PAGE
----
(Autonomous robots) +(Dynamic environment) +(Intelligent control) =Consciousness?

Owen Holland and Rod Goodman

This talk was based on the observation that the animals suspected of being conscious tend to be those thought to be highly intelligent, and so consciousness may be something to do with intelligence. By analogy with engineering systems, the most 'intelligent' controllers for animals must be adaptive model-based predictive controllers; there may therefore be something in the structure of such model-based controllers that enables a system to be conscious. We outlined a possible strategy for achieving a conscious robot. A simple robot in a simple environment with a simple mission is forced to become more intelligent by making the environment more challenging; intelligence is increased by giving the robot increased powers of building and exploiting models. We proposed methods of spying on the robot's internal models and processes. The idea is to iteratively increase the complexity of the environment, and the robot's ability to deal with it, and to monitor the robot's internal operations with a view to detecting functions and malfunctions characteristic of conscious phenomena. We described a preliminary investigation, in which a simple robot in a simple environment became able to deal with its mission via the building and exploitation of some very simple models. The key stage in enabling consciousness was hypothesised to be the induced splitting of the robot's world model into two linked models, a world model and a self model; we speculated that the self model in such a system will turn out to be a conscious entity.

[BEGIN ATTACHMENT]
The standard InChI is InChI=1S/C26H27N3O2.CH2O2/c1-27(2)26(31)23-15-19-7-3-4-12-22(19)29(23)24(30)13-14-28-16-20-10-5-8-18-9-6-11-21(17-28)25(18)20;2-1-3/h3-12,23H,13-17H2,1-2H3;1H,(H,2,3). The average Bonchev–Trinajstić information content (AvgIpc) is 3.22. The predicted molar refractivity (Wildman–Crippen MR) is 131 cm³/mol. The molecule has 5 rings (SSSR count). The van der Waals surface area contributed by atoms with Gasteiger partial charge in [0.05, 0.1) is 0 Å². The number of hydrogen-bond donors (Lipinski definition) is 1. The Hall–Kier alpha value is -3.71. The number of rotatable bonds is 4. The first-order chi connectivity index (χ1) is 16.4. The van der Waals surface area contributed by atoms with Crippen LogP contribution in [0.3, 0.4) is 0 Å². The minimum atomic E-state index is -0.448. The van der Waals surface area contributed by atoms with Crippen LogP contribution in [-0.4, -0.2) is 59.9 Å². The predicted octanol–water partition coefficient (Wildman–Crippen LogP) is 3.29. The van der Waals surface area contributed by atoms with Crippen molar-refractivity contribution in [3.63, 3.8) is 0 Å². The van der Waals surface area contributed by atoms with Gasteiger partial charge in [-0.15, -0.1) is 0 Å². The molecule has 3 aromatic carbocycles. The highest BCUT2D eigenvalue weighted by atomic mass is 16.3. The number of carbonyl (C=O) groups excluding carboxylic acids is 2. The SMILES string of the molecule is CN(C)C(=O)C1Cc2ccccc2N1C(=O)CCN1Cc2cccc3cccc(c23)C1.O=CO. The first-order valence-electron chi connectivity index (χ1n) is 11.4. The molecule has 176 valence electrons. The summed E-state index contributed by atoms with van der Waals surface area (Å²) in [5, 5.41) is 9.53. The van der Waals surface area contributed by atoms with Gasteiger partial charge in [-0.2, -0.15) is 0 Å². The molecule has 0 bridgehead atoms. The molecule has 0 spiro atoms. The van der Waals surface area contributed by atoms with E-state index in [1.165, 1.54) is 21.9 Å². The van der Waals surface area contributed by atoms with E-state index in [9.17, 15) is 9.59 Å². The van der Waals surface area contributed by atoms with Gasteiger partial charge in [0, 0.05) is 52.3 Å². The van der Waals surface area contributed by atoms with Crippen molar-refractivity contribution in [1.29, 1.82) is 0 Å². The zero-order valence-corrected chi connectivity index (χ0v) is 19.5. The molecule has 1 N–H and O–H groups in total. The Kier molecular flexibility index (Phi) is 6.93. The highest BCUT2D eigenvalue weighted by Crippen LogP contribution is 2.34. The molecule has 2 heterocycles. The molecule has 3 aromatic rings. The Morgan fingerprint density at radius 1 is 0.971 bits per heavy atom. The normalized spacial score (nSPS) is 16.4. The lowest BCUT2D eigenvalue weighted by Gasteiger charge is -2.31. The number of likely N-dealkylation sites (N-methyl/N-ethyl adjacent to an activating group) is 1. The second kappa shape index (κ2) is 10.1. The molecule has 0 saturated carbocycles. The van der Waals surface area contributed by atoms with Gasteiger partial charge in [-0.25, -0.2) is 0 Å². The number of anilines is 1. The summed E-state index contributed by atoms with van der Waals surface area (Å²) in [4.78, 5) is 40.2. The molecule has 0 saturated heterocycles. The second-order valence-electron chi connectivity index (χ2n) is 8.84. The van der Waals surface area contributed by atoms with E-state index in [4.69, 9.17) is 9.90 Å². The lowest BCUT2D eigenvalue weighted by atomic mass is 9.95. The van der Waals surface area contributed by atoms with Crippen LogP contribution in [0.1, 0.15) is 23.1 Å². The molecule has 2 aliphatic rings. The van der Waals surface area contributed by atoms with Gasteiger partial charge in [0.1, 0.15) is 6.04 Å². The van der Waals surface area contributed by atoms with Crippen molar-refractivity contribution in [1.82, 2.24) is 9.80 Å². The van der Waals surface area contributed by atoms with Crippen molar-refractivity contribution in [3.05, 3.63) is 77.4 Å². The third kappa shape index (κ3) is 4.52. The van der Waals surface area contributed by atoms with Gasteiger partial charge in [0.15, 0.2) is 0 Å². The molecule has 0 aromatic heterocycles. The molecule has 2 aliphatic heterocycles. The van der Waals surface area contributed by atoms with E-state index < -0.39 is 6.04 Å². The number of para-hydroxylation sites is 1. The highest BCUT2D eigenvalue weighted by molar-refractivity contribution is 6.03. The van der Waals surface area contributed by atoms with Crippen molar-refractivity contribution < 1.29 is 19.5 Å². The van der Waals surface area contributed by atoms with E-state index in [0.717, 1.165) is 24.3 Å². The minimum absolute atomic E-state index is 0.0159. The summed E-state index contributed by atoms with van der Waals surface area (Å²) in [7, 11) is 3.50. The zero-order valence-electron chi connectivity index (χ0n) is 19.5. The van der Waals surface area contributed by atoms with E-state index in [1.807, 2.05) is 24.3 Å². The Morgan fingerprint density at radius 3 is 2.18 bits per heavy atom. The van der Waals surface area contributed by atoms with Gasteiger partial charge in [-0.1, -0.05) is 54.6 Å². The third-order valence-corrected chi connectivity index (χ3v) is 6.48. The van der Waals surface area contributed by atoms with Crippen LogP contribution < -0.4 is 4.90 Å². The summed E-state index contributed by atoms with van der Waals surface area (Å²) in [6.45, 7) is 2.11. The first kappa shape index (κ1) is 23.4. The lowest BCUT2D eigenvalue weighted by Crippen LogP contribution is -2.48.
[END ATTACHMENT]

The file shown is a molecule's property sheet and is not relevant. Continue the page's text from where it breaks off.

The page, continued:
Friday, September 22, 2017
About the Swartz Foundation...
The Swartz Foundation was established by Jerry Swartz (bio) in 1994 . . .
How to Donate...
Support the Swartz Foundation...
Follow us...
The Swartz Foundation is on Twitter: SwartzCompNeuro
Donate and Support the Swartz Foundation
2013 Stony Brook Mind/Brain Lecture - Michael Wigler, PhD
2012 Stony Brook Mind/Brain Lecture - John Donoghue
Sloan-Swartz Centers Annual Meeting 2011
2011 Stony Brook Mind/Brain Lecture - Allison J. Doupe
2011 Banbury Workshop
Sloan-Swartz Centers Annual Meeting 2010
2010 Stony Brook Mind/Brain Lecture
Sloan-Swartz Centers Annual Meeting 2009
Conference on Neural Dynamics
2009 Stony Brook Mind/Brain Lecture
Canonical Neural Computation, April 2009
2009 Banbury Workshop
Sloan-Swartz Centers Annual Meeting 2008
Theoretical and Experimental Approaches to Auditory and Visual Attention - Banbury 2008
Stony Brook Mind/Brain 2008: Patricia Smith Churchland, B. Phil. D
Sloan-Swartz Centers Annual Meeting 2007
New Frontiers In Studies Of Nonconscious Processing - Banbury 2007
Stony Brook Mind/Brain 2007: Professor Michael Shadlen, MD, PhD
Multi-level Brain Modeling Workshop 2006
Sloan Swartz Centers Annual Meeting 2006
Banbury 2006: Computational Approaches to Cortical Functions
Stony Brook Mind/Brain 2006: Helen Fisher -- Lecture Videos
Sloan-Swartz Centers for Theoretical Neurobiology
Swartz Center for Computational Neuroscience
Banbury Center Workshop Series
Other Events
www.theswartzfoundation.org                           Copyright © The Swartz Foundation 2017